But what got me thinking down this track is that the linear scale began to bother me. “I have a degree” does not always mean they appear smart; and neither does the antithesis, but this piece of paper (or birth certificate for age) is held up as irrefutable proof of smartness. I could be bolder and say that a degree (or age) may not equal smart at all. Some people label themselves as “dumb” when patently they are not; others have all the prerequisites of being “smart” on paper, but talk with them, and there’s nothing (or little) there underneath one would describe as smart.

So rather than just abandon the terms “smart” and “dumb” as up there with “nice” in their usefulness, I thought to expand on these concepts to try and make them a bit more descriptive. The idea was that I say someone is “smart – dumb”, meaning that they have a background in smart, but on the surface may appear a bit of a nong. This in turn is helpful as is it informs one not to necessarily judge by first impressions or indicates the level of ease one might have conversing with this person.

Now comes the harder part – determining the scale/benchmarks for this. Yup, the weighting. What is “half smart”? Hmm. I am not going down that path – at least not yet.

But to answer your final question in a long winded way, I believe that yes, there are different facets to smartness, only two of which (the easiest ones for me to identify) I have incorporated in my model. It tries to move beyond the “paper-confirmed smartness proof” and incorporate the more non-examinable (in a “sitting down exam” way, I mean; as smartness (as a social construct) has to be observed to exist, and through observation it is thus examinable). We all agree the piece of paper carries a meaning of smartness, but there is also more.

But one of your points did intrigue me. Is Smartness really “something real”? Smartness rests in the eye of the beholder(s). Much like niceness, it exists but as a human perception of varying degrees of action or as a judgement of trains of thought. What I believe is highly perceptive can, to others, seem completely inane, with each judgement being valid for the person holding it.

However, one could also mount the argument that “Right” and “Wrong” aren’t real, merely social constructs. Right and Wrong tend to be weighed on a linear scale based on paper as well (holy books, laws, customs), and it is just too damned confusing to try and add extra dimensions to that concept (as you point out). But people still study ethics and try to weigh the correctness of decisions made on that scale. On the other hand, smartness is nowhere near as important to society as the concept of right and wrong; and so it is much easier to deconstruct.

Again, like niceness, “smart” and “dumb” as terms were on the verge of losing their meaning for me because the meaning itself was unclear, even though, as concepts, I know what it is meant to imply. I therefore feel it is my civil (and linguistic?) duty to try and rescue these terms from their banal oblivion; and to reclaim them as adjectival terms that I would want to use – with a bit of qualification, of course. This scale (v1) is my first attempt in that resurrection.

Anonymous said...

It seems to me that you developed this scale because you were unhappy that smart/dumb was previously seen on a linear scale. I disagree.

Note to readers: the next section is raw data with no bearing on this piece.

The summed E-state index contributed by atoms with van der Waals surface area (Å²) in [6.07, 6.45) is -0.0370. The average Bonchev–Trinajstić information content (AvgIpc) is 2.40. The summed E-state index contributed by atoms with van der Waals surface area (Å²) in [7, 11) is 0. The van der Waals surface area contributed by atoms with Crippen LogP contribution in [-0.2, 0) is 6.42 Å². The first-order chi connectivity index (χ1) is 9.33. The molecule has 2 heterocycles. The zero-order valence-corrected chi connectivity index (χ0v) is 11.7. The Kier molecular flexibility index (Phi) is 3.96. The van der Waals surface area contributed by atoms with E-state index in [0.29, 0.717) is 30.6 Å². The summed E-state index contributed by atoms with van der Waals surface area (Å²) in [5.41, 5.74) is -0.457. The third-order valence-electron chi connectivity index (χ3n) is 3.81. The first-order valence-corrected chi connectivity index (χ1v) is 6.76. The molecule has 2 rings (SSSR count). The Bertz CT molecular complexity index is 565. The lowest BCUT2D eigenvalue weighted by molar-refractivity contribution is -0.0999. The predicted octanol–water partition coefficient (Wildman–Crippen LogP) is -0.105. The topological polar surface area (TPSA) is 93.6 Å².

I think that increasingly people are recognising that there are many different ways to be smart, and I think that a 2 dimensional scale is far too restrictive.

This is evidenced by different names for different types of intelligence (I am using that word interchangeably with smart, correct me if this isn't what you intended) being coined, for example book intelligence, social intelligence, creative intelligence. And within each of these categories, there are many sub-categories.

I actually think that society is improving (as a very general rule) in its ability to recognise and appreciate different types of intelligence, and encourage people to develop their own intelligence to its full potential, instead of trying to conform to more traditional definitions.

Anonymous said...

Judge, that boy in Ozzy really did have an impact on you didn't he?

For what it's worth, I don't think the terms 'smart and dumb' are helpful in this situation, unless of course you're using them as synonyms for relative intelligence.

As for relative intelligence, I suspect that it is both a social construct and an actual measurable quantity but, in any event, always has external factory playing a role (which I think you've incorporated through your 'potential smart' analysis). Take for example cavewoman A. She would have the ability to understand quantim physics if she had been exposed to all of the things necessary to allow her to conceive of such a thing (Startrek and the like). Obviously she won't as she is more concerned about where her next meal comes from. So she has potential smarts, but isn't going to be able to put them into effect. I guess you could then question whether she is relatively smart when compared to the other cavepeople, however, as stretch legitimately points out, being able to conceive of quantum physics and being able to trap a bear in order to feed your family are not the same thing. But in both cases, you're still going to be considered relatively smart....or dumb depending on your ability to handle either situation.

Off-Black said...

I think this requires a new post....:)

As I have said to the judge on at least one occasion, I wish I could produce stuff like this!

R said...

Thanks for all the feedback everyone. Something to ponder should I attempt to embark on v2...

Andrew said...

Howard Gardner, "Frames of Mind: the theory of multiple intelligences" - might be a good entry point to other people's study of this stuff...?

Anonymous said...

The "dumb smart" idea immediately made me think of Beckham, a genial simpleton to talk to but his mind is a rapier when it's measuring passing angles, reading player movements, or calculating the spin of the ball. And maybe you can write some of this off as instinct rather than intelligence, but its a thin dividing line to me. (I'm sure I've read a theory Beckham has a genius-level intelligence).

But this doesn't really match your criteria, and is now supplementary to what Stretch said above, so I decided not to say anything after all.

2treesandahorse said...